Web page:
I was recently given the opportunity to record a radio segment talking about eSports, which I enjoyed thoroughly considering how nervous I was leading up to it. I spent the days beforehand frantically research a whole load of facts and figures, making sure I was on top of all the community sites, how the scene worked and so on.
But that’s not the direction the discussion took. It was more general and more prophetic, talking about the basics of eSports and where the scene was going. I didn’t get to make this point as emphatically as I would have liked, but my research led me to believe that eSports would only get bigger. But I also realised some problems along the way that demand our attention, lest they become insurmountable.
People are naturally competitive; if more and more people are playing games, then that simply equates to a larger percentage of people that will inevitably find their way to some form of competition
If you haven’t read it already, the annual Digital Australia report – research conducted by Bond University on behalf of the Interactive Games & Entertainment Association lobby – should be required reading for all gamers.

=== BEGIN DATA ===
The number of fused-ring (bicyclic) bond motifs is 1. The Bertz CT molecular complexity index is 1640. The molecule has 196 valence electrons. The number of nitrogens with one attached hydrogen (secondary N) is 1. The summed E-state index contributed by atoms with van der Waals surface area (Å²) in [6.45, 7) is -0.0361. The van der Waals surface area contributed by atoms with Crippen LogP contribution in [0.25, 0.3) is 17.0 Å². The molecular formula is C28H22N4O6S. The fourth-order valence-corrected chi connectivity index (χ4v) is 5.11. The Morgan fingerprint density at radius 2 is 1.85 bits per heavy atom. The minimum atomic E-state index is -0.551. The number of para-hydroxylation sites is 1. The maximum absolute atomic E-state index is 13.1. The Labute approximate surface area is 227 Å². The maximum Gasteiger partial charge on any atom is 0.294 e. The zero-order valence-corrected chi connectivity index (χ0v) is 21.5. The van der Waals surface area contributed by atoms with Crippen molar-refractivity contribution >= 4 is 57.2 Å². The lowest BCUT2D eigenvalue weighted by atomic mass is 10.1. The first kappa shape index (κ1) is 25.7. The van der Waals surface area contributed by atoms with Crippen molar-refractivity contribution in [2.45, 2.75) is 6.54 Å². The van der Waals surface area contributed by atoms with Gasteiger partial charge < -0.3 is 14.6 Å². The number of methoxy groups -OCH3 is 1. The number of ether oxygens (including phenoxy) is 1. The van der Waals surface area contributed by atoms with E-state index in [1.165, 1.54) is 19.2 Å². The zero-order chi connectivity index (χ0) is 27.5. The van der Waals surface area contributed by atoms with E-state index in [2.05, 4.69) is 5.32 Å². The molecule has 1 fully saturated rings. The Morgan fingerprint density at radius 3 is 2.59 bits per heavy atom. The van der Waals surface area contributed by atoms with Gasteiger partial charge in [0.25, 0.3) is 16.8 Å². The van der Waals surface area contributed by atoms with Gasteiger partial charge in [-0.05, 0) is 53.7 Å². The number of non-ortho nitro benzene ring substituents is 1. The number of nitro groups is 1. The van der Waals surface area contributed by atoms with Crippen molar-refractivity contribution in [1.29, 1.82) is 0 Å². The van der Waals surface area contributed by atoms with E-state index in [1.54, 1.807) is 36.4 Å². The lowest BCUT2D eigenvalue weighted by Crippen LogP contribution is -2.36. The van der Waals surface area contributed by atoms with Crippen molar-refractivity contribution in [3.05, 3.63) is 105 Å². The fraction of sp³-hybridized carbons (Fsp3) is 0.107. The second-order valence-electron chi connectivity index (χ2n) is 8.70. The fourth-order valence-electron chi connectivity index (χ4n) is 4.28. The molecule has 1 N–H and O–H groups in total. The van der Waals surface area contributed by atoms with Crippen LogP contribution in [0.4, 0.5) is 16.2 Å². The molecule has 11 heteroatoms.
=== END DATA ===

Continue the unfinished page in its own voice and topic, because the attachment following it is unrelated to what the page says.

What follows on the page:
It hammered into me how far things have come over the last twenty years. Take a look at your phone, for example. Mine’s a Samsung Galaxy S3, a piece of hardware twice as powerful with four times as many processors as my desktop computer was in 2002. My family didn’t have a lot of money and a lot of our equipment was older; I didn’t realise at the time, but I was actually still playing the original Starcraft and Heroes of Might and Magic 3 on a Pentium 233mhz ten years ago.
And gaming was a rare thing back then. Owning a Game Boy wasn’t that uncommon, but playing on a PC definitely had the whiff of geek about it. Consoles weren’t cool, and mobiles – well, most people didn’t own one.
Now? 57% of Australians play games either daily or every other day. 95% of homes with children under the age of 18 have some kind of device capable of playing games. The average gamer is 32 years old, but a staggering 43% of 51-year-olds or over play games too. 63% of households have a console; 92% of all homes (up from 88% four years ago) have something that can play a game. 62% of homes use a PC for gaming, while 75% of gamers are aged 18 or older.
Gaming, quite clearly, is not going away anytime soon. Even if there was a shift or a downturn in the popularity of games, a substantial amount of the population would still be playing games either on their tablets, TVs, computers or mobiles.